```
from sklearn.ensemble import RandomForestRegressor
from sklearn.model_selection import cross_val_score
# make a new pipeline that does everything
full_pipe = Pipeline(
[
("preprocess", preprocessing),
("regressor", RandomForestRegressor(random_state=42)),
]
)
# measure model performance using cross-validation
scores = cross_val_score(
full_pipe, X_train, y_train, cv=5, scoring="neg_mean_squared_error"
)
# rmse
print(np.mean(np.sqrt(-scores)))
0.4799916219726474
```

Here it is. We created a pipeline that encapsulates every step of the process that needs to be done to create the model. Isn’t this awesome? Nice and simple.

we can also do a grid search as before.

```
from sklearn.model_selection import GridSearchCV
param_grid = {
"preprocess__num__simpleimputer__strategy": ["mean", "median", "constant"],
"regressor__n_estimators": [100, 300, 500],
"regressor__max_depth": [1, 3, 5, 8],
}
grid = GridSearchCV(
full_pipe, param_grid=param_grid, scoring="neg_mean_squared_error", cv=5
)
grid.fit(X_train, y_train)
```

```
# rmse
print(np.sqrt(-grid.best_score_))
0.4810408003003286
# To access the estimator
print(grid.best_estimator_.named_steps.regressor)
# To access the transformers
# print(grid.best_estimator_.named_steps.preprocess.transformers_[0])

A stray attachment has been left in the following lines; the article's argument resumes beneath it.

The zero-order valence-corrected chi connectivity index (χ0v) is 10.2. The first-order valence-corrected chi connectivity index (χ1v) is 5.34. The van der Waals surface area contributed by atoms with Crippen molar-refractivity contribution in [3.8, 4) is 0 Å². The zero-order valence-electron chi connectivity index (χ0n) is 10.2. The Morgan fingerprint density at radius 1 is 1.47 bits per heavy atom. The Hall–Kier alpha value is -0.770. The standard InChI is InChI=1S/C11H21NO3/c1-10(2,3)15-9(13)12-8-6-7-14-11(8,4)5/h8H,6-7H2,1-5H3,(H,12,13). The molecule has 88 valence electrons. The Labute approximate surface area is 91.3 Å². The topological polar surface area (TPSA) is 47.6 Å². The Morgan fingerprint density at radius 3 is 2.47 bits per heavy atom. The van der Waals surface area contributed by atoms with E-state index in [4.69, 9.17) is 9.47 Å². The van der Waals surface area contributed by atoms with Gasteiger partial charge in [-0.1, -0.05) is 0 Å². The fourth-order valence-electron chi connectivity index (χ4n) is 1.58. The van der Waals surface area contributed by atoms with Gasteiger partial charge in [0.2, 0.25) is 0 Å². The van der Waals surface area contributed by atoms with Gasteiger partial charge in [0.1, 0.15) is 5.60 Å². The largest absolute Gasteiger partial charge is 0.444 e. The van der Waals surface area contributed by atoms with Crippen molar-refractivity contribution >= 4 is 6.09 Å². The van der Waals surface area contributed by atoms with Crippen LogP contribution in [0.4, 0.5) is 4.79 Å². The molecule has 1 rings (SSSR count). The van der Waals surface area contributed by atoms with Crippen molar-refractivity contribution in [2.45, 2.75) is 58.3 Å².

# print(grid.best_estimator_.named_steps.preprocess.transformers_[1])
# best hyperparameters
print(grid.best_params_)
{'preprocess__num__simpleimputer__strategy': 'mean', 'regressor__max_depth': 8, 'regressor__n_estimators': 300}
```

And we are done. We created a model from scratch and did everything using a pipeline. Hurray! Happy Days 🙂

I hope you enjoyed this post as much as I did. And if you find this post helpful then please subscribe to our blog below. And also share this post with others. Sharing is caring. And if you have any questions then feel free to ask me in the comment section below.

This post is great. It is exactly what I was looking for. When you finalize your chosen model, do you move everything into python scripts and make multiple scripts, similar to Abhishek Thakur’s Youtube videos and book showing a similar process? I am trying to go to basic model building in Jupyter Notebooks to being able to build reproducible and deployable ML models.

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Yes, you have to move all the necessary code into a python script as you can’t deploy the model with a jupyter notebook. you can see the complete process of creating a model and deploying it in this project of mine – https://github.com/bprasad26/predict-online-shoppers-purchasing-intention The code that is necessary for deploying the model is in the app.py and to see the final result go here – https://customer-purchase-prediction.herokuapp.com/

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Thanks. I am reviewing it and I definitely think it will help me with deploying my first model at work.